Experiential Marketing Defined
Experiential marketing enables prospects and customers to interact and connect with your offering in a way that creates memorable branded experiences. Based on these brand-related encounters, customers become more connected to and invested in your offering. This results in increased awareness and sales for B2C, B2B and NFP (not-for-profit) brands.
The growth and interaction of social media, content marketing and mobile provide an environment that’s ripe for experiential marketing. As a result, these branded encounters augmented through mobile devices seamlessly produce highly effective social media engagement that yields content marketing in the form of images and video, social media commentary and ratings and reviews.
5 Elements of Experiential Marketing
To better understand how to apply experiential marketing to your brand’s social media, content and mobile marketing, here are the five core attributes.
1. Experiential marketing makes your brand relatable
Think of a brand experience like a children’s museum where kids can walk up and interact with exhibits rather than just look at paintings, photographs and sculpture. As any docent will tell you to get children to understand art you must translate it to terms they understand and can relate to. For example, when my nephew was three, my mother and I took him to see the Temple of Dendur at the Metropolitan Museum of Art. My mother asked my nephew what the temple made him think of. His response: a puppet show since the stone in the back was cut out like a puppet stage so visitors could see the interior of the structure.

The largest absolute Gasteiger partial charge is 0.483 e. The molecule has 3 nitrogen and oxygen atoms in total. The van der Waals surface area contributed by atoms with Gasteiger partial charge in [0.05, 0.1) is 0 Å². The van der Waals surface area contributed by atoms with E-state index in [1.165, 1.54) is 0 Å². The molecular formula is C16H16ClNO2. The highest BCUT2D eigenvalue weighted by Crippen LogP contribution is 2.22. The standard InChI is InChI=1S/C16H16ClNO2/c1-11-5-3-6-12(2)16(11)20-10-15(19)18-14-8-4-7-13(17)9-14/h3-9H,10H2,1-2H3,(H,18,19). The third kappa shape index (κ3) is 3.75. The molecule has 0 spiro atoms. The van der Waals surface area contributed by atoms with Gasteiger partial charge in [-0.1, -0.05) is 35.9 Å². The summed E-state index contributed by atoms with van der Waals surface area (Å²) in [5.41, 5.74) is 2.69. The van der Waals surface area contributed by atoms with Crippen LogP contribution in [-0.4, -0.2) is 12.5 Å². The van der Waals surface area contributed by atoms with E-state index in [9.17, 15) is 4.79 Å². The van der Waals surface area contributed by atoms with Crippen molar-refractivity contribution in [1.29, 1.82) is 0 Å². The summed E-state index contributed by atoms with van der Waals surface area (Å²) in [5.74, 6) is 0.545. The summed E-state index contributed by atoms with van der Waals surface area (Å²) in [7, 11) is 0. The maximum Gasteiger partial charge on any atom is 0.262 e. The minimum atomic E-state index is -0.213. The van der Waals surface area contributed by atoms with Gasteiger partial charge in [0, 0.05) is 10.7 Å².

2. Experiential marketing makes your brand contextual important
The use of connected devices locates your potential customer in space and time. This translates to the need to create social media and content marketing that’s contextually relevant to where your prospect is and what he or she is doing. For marketers, this means truly understanding your marketing persona and your social media buyer persona.
3. Experiential marketing makes your brand emotionally relevant